On his third attempt he got the Falcon airborne for a distance of 25 metres before crash-landing, without structural damage (well, that’s what Ford said at least).
Chrysler-Plymouth tried a similar stunt back in 1955 with its new Cranbrook four-door sedan. York Motors, the NSW distributors of Chrysler-Plymouth cars, asked racing driver Frank Kleinig* to prove that these were “the world’s safest cars”.
The main aim was to show the indestructibility of the new tubeless tyres and safety rim wheels fitted as standard, but as you can see Frank also gave the Cranbrook’s front suspension and chassis a serious workout.
In other tests he drove over railway sleepers and beds of nails at speed without damaging tyres or wheels.
This was an interesting period, when most local manufacturers and distributors showed how tough their products were by attempting to destroy them in the annual Redex Round Australia Trials.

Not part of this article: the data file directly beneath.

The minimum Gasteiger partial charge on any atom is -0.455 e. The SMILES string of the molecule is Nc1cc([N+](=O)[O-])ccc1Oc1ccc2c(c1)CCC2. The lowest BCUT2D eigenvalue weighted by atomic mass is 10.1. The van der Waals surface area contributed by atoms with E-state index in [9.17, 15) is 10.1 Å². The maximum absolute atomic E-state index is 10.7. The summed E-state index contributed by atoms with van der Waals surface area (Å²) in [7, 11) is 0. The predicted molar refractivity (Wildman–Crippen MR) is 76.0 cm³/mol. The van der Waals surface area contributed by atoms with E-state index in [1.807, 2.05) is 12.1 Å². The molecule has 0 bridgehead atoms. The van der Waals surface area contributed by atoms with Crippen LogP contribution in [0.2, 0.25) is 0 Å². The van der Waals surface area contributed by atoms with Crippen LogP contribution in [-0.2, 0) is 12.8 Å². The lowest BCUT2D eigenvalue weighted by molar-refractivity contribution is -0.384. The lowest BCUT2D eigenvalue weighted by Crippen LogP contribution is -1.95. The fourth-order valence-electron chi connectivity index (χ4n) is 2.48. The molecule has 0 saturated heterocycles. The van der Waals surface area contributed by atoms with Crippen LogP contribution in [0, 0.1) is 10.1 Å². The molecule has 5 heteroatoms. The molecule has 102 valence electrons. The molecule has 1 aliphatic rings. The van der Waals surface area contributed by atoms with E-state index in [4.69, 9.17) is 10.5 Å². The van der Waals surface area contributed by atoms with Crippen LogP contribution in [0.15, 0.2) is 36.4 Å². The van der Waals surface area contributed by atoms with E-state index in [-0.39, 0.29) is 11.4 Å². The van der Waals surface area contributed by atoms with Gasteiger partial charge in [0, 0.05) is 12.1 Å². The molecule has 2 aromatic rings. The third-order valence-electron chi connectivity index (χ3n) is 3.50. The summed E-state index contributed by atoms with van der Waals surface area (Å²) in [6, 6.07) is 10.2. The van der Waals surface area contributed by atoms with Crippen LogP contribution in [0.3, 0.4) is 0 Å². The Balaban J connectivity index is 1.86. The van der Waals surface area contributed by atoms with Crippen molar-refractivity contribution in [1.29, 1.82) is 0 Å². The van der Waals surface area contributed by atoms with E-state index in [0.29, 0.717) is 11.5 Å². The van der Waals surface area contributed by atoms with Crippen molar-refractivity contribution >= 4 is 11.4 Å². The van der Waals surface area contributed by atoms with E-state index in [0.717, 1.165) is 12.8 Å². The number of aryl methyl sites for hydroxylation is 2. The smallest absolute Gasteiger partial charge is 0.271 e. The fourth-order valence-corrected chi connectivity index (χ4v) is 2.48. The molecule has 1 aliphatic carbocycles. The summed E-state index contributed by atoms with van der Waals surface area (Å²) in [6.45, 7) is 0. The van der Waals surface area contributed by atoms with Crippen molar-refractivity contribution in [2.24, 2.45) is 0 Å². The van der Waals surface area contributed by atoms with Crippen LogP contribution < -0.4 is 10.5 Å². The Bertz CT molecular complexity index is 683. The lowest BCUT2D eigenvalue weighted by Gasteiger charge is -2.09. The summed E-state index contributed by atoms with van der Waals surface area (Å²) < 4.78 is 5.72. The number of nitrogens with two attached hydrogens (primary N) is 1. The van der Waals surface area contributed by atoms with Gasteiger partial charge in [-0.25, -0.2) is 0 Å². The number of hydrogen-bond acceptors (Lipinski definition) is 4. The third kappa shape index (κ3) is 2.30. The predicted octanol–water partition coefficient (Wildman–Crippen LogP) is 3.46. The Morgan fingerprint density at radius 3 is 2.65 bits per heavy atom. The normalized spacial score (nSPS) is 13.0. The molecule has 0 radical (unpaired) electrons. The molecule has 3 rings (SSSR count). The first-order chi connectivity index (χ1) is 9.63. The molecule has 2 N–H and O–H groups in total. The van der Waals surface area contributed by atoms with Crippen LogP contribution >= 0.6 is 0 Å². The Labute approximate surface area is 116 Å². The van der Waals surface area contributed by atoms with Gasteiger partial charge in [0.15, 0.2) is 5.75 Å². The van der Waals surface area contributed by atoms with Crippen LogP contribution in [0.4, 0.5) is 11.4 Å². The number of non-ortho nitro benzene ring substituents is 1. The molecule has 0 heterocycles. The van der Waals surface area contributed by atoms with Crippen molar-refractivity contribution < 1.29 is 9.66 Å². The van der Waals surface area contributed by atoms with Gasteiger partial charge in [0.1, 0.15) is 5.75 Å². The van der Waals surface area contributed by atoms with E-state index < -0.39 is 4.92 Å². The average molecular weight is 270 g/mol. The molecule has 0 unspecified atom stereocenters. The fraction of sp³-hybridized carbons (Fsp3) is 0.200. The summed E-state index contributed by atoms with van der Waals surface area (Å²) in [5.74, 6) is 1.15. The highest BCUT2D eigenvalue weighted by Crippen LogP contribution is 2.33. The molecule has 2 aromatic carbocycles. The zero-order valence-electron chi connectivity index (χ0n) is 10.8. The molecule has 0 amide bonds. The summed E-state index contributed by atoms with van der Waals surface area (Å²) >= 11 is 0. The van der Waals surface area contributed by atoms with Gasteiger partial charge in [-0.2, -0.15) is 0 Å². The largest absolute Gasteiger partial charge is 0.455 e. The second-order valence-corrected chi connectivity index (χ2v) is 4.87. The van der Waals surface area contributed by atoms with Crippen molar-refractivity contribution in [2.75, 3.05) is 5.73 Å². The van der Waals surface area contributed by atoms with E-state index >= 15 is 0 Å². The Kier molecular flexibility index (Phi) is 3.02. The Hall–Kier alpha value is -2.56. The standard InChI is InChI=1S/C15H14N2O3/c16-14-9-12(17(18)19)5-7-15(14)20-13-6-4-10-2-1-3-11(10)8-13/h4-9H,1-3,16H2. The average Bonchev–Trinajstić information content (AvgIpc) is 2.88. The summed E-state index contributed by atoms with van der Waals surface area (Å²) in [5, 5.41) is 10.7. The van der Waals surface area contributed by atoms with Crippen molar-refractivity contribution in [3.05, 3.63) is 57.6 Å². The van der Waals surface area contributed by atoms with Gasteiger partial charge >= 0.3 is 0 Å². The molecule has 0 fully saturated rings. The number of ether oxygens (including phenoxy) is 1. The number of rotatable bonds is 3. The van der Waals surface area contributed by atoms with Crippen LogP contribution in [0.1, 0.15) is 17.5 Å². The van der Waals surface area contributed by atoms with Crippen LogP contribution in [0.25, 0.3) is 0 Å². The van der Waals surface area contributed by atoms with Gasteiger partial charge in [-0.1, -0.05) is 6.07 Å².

What this meant to the average motorist was debatable, but it was all good fun. In any case, it would be interesting to see how a modern Commodore or Falcon would respond to this kind of torture test today!
*In case you are wondering, this is Frank Kleinig Snr., the father of Frank Kleinig who raced successfully for several decades in the Formula Vee category.